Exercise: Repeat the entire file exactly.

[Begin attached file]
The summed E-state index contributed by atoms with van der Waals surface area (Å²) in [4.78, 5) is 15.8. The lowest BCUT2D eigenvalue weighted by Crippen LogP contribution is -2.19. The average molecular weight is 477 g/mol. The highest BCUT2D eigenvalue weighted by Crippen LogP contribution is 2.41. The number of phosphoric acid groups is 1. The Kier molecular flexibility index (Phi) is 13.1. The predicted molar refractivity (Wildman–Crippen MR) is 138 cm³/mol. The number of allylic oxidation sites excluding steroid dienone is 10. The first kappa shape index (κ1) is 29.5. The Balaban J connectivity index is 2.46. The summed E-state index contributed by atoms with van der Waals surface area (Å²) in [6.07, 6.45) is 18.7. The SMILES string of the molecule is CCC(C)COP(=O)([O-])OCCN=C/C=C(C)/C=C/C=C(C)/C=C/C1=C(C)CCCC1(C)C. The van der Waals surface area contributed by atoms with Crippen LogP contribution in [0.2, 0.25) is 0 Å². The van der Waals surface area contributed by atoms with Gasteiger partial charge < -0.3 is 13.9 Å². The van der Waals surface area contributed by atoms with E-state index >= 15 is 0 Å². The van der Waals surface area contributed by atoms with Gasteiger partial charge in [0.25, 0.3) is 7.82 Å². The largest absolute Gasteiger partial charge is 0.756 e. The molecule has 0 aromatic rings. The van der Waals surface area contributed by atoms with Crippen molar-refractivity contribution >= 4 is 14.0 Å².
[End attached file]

The summed E-state index contributed by atoms with van der Waals surface area (Å²) in [4.78, 5) is 15.8. The lowest BCUT2D eigenvalue weighted by Crippen LogP contribution is -2.19. The average molecular weight is 477 g/mol. The highest BCUT2D eigenvalue weighted by Crippen LogP contribution is 2.41. The number of phosphoric acid groups is 1. The Kier molecular flexibility index (Phi) is 13.1. The predicted molar refractivity (Wildman–Crippen MR) is 138 cm³/mol. The number of allylic oxidation sites excluding steroid dienone is 10. The first kappa shape index (κ1) is 29.5. The Balaban J connectivity index is 2.46. The summed E-state index contributed by atoms with van der Waals surface area (Å²) in [6.07, 6.45) is 18.7. The SMILES string of the molecule is CCC(C)COP(=O)([O-])OCCN=C/C=C(C)/C=C/C=C(C)/C=C/C1=C(C)CCCC1(C)C. The van der Waals surface area contributed by atoms with Crippen LogP contribution in [0.2, 0.25) is 0 Å². The van der Waals surface area contributed by atoms with Gasteiger partial charge < -0.3 is 13.9 Å². The van der Waals surface area contributed by atoms with E-state index >= 15 is 0 Å². The van der Waals surface area contributed by atoms with Gasteiger partial charge in [0.25, 0.3) is 7.82 Å². The largest absolute Gasteiger partial charge is 0.756 e. The molecule has 0 aromatic rings. The van der Waals surface area contributed by atoms with Crippen molar-refractivity contribution >= 4 is 14.0 Å².